5. Hamon, C. 2008. From Neolithic to Chalcolithic in the Southern Caucasus: Economy and Macrolithic Implements from Shulaveri-Shomu Sites of Kwemo-Kartli (Georgia). Paleorient 34(2): 85-135
  6. Connor, S.E. and Sagona, A. 2007. Environment and society in the late prehistory of southern Georgia, Caucasus. In Lyonnet, B. (ed.) Les Cultures du Caucase (VIe-IIIe millénaires avant notre ère): leurs relations avec le Proche-Orient. Editions CNRS, Paris, 21-36
  7. McGovern, P., Jalabadze, M., Batiuk, S. et al. 2017. Early Neolithic wine of Georgia in the South Caucasus. Proceedings of the National Academy of Sciences 114(48)
  8. Kushnareva, K.K. 1997. The Southern Caucasus in Prehistory: Stages of Cultural and Socioeconomic Development from the Eighth to the Second Millennium BC. University Museum Monograph 99, trans Michael, H.N. (Univ of Pennsylvania Museum of Archaeology and Anthropology, Philadelphia)
  9. Kiguradze, T. 2000. The Chalcolithic - Early Bronze Age transition in the eastern Caucasus. Publications de l'Institut Français d'Études Anatoliennes 11(321-328)
  10. Chataigner, C., Badalyan, R. and Arimura, M. 2014. The Neolithic of the Caucasus. Oxford Handbooks Online
  11. Kiguradze, T. 2001. Caucasian Neolithic. In Ember, M. and Peregrine, P.N. (eds.) Encyclopedia of Prehistory. New York : Kluwer Academic/Plenum, 55-76
  12. Spataro, M. and Fletcher, A. 2010. Centralisation or Regional Identity in the Halaf Period? Examining Interactions within Fine Painted Ware Production. Paleorient 36(2): 91-116
  13. Lazaridis, I., Nadel, D., Rollefson, G. et al. 2016. Genomic insights into the origin of farming in the ancient Near East. Nature 536 (7617): 419-424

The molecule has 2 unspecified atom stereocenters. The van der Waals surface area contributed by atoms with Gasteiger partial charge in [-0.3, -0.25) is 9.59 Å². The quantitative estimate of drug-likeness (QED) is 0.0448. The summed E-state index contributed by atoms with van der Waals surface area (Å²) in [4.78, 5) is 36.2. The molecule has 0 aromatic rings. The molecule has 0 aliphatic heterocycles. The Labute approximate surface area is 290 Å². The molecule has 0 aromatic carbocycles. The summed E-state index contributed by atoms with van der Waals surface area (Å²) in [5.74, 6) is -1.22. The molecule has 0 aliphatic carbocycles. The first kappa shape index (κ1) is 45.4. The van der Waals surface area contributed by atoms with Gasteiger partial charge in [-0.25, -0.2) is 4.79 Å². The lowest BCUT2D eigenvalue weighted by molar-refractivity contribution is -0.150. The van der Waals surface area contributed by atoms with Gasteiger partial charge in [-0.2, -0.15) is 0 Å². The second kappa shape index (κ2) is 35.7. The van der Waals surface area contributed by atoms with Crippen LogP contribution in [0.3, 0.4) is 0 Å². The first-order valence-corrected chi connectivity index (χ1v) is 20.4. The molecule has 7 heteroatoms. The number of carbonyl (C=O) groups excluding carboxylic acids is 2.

14. Areshian, G. E. et al. 2012. The chalcolithic of the Near East and south-­eastern Europe: discoveries and new perspectives from the cave complex Areni-­1, Armenia. Antiquity 86: 115­130
  15. Barnard, H., Dooley, A. N., Areshian, G. et al. 2011. Chemical evidence for wine production around 4000 BCE in the Late Chalcolithic Near Eastern highlands. Journal of Archaeological Science 38: 977-984
  16. Pinhasi, R. et al. 2010. First Direct Evidence of Chalcolithic Footwear from the Near Eastern Highlands. PLoS ONE 5
  17. Wilkinson, K. et al. 2012. Areni-1 Cave, Armenia: A Chalcolithic–Early Bronze Age settlement and ritual site in the southern Caucasus. Journal of Field Archaeology 37:20-33
  18. Thanseem, I. et al. 2006. Genetic affinities among the lower castes and tribal groups of India: inference from Y chromosome and mitochondrial DNA. BMC Genetics 7(42)
  19. Cinnioğlu, C. et al. 2004. Excavating Y-chromosome haplotype strata in Anatolia. Human Genetics 114: 127-148
  20. Herrera, K. J. et al. 2012. Neolithic patrilineal signals indicate that the Armenian plateau was repopulated by agriculturalists. European Journal of Human Genetics 20: 313-320
  21. Achilli, A. 2004. The Molecular Dissection of mtDNA Haplogroup H Confirms That the Franco-Cantabrian Glacial Refuge Was a Major Source for the European Gene Pool. American Journal of Human Genetics. 75: 910–918.
  22. Núñez, C., Baeta, M., Cardoso, S. et al. 2016. Mitochondrial DNA Reveals the Trace of the Ancient Settlers of a Violently Devastated Late Bronze and Iron Ages Village PLoS One11
  23. Sankararaman, S., Patterson, N., Li, H. et al. 2012. The date of interbreeding between Neandertals and modern humans. Public Library of Science Genetics 8(10)
  24. https://commons.wikimedia.org/wiki/File:Caucasus_regions_map.png
  25. https://commons.wikimedia.org/wiki/File:Areni-1_cave_entrance.jpg
  26. https://commons.wikimedia.org/wiki/File:Chalcolithic_leather_shoe_from_Areni-1_cave.jpg